Gem Sheps: Queerly Beloved

_DSC4429As a chronically ill student I spend a lot of time in bed, and even more time watching TV. What else can you do that requires no physical energy and has nothing to do with homework?

One of my favorite shows is Star Trek; I even named my service dog after one of the main characters, Leonard ‘Bones’ McCoy. It’s such a funny, lighthearted show, and it never fails to lift me up when I feel awful.

Part of the reason it makes me so happy is because I can’t help envisioning Kirk, Spock, and McCoy in a relationship together: the sci-fi triumvirate.

A lot of people tell me that when I watch TV, I watch it through a rainbow-colored lens. I find queer traits in nearly every TV character that I care about. Sherlock Holmes is my number one gay: seriously, a close-shaven, Bohemian, Victorian bachelor living with another man and never searching for a wife? That’s pretty gay.

I see the same traits in a character like Spock, and I’m not the only one who does. Kirk and Spock have been a “pair” since the show premiered in the 1960s—their portmanteau is “Spirk,” and countless fanart, fanzines, and fanfiction have been made about them.

When Gene Roddenberry created the show, he had a progressive society in mind, and not just in a “Beam me up, Scotty!” futuristic way. Back in the 1960s, this meant people of color in positions of power—Uhura, a black woman, as a lieutenant on a space ship and Sulu as the ship’s helmsman. Roddenberry also said that if he portrayed certain characters the way he had in mind, audiences might have had him kicked off TV as a whole.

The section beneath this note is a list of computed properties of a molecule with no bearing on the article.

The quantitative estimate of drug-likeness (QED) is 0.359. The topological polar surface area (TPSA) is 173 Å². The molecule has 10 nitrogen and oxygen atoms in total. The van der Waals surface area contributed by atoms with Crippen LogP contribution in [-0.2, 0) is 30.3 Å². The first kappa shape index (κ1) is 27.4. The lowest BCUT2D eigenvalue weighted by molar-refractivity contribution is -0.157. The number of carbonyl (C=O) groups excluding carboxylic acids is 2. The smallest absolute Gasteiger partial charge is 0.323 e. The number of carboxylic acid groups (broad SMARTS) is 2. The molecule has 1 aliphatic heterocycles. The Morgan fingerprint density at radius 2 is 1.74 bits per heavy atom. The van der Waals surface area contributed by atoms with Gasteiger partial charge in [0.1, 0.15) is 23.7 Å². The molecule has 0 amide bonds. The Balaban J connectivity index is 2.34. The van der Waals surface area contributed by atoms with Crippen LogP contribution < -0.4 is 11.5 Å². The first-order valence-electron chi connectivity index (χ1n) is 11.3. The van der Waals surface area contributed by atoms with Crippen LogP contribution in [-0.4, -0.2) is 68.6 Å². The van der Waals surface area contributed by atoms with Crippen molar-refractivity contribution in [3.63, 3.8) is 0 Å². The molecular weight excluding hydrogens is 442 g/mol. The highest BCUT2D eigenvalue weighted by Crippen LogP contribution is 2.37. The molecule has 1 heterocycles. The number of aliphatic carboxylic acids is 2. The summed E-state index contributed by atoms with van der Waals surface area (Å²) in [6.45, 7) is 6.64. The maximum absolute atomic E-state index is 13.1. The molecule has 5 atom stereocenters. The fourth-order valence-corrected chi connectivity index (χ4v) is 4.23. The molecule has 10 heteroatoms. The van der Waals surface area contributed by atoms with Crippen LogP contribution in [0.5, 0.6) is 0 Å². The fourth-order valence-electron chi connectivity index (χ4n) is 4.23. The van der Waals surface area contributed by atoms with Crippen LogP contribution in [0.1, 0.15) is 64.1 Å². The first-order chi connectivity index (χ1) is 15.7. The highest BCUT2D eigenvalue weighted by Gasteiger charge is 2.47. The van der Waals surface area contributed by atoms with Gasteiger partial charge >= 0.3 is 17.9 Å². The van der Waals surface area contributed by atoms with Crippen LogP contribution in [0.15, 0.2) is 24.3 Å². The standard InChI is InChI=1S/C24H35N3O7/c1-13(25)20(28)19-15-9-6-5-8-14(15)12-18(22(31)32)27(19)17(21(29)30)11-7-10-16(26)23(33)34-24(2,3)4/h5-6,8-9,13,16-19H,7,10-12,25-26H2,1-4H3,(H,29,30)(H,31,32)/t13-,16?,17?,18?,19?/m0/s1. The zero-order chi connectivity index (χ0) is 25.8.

Considering the closeness of Kirk, Spock, and McCoy, I immediately take that as a queer reading. A lot of fans do, and a lot of those fans are also queer.

Seeing queer characters on TV is important for that reason. Famous and relatable characters like Kirk, Sherlock Holmes, and Sophia—the trans woman from Orange is the New Black—give young LGBTQ+ people a chance to find themselves. I didn’t know I was gay until my senior year of high school, and I started to find myself through shows like Sherlock and Star Trek and the fan communities surrounding them.

Let Spock be gay!

Gem Sheps
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